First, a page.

C & N Jerome of Bristol, Connecticut. Four column and cornice Mantel clock.

This four column and cornice case is similar to cases made by several firms during this period. This clock is thought to be made sometime between 1834 through 1836. The case is constructed in mahogany and features figured mahogany veneers. It is an Empire form and incorporates a number of subtle details. I like the pineapple shaped capitals that are fitted to the upper columns. The lower door is fitted with glass. It is decorated from the back. This glass has been damaged and is now in restored condition. The Advertisement section of the clock is original. The rest of it has been replaced. It was nicely done. The upper glass is original to this clock. In the of the case is a decorative gesso design. It is nicely framed. The dial is painted on wood and is in excellent original condition. It is decorated with gilt designs that are raised up on gesso.

The movement is an 8-day, rack and snail striking movement. This movement is very similar to those made by Joseph Ives. There is some speculation that this was the first brass movement made at the Jerome factory. It has plates that are blanked from a solid sheet of brass, non rolling pinions, it is weight powered and is mounted to a seatboard. This example is fitted with a cast iron bell.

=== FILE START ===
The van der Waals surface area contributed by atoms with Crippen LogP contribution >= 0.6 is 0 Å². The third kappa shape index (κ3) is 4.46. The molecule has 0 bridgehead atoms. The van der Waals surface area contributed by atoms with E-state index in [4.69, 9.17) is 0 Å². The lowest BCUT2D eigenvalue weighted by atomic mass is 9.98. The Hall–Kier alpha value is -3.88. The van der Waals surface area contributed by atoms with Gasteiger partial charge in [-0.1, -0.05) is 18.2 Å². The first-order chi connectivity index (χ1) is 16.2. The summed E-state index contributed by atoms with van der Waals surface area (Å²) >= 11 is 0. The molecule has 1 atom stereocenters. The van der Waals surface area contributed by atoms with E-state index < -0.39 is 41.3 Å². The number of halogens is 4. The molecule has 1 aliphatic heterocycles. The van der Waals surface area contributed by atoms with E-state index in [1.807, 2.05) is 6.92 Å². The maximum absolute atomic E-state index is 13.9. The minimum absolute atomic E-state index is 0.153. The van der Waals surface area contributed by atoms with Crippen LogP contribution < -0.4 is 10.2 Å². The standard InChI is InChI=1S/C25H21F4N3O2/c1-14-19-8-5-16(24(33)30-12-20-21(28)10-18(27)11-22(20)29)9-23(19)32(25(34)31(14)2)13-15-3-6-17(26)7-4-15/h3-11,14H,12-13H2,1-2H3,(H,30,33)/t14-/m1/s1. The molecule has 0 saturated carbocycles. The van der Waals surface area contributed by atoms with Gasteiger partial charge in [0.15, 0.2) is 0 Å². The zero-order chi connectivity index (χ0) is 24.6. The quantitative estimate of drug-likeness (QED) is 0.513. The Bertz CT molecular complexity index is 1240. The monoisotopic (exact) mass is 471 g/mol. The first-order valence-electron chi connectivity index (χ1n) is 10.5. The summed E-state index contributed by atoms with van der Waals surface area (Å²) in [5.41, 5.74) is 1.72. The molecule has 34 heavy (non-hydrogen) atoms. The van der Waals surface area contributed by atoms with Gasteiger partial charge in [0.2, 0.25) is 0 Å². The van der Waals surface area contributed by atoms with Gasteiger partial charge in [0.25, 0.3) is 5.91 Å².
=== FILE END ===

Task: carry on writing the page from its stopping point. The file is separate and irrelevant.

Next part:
The Clockmakers' label is in excellent original condition and is pasted inside the case. This clock sits 38 inches tall and is 21 inches wide. Please reference-The Contributions of Joseph Ives to Connecticut Clock Technology, 1810-1862 by Kenneth D. Roberts for additional information.

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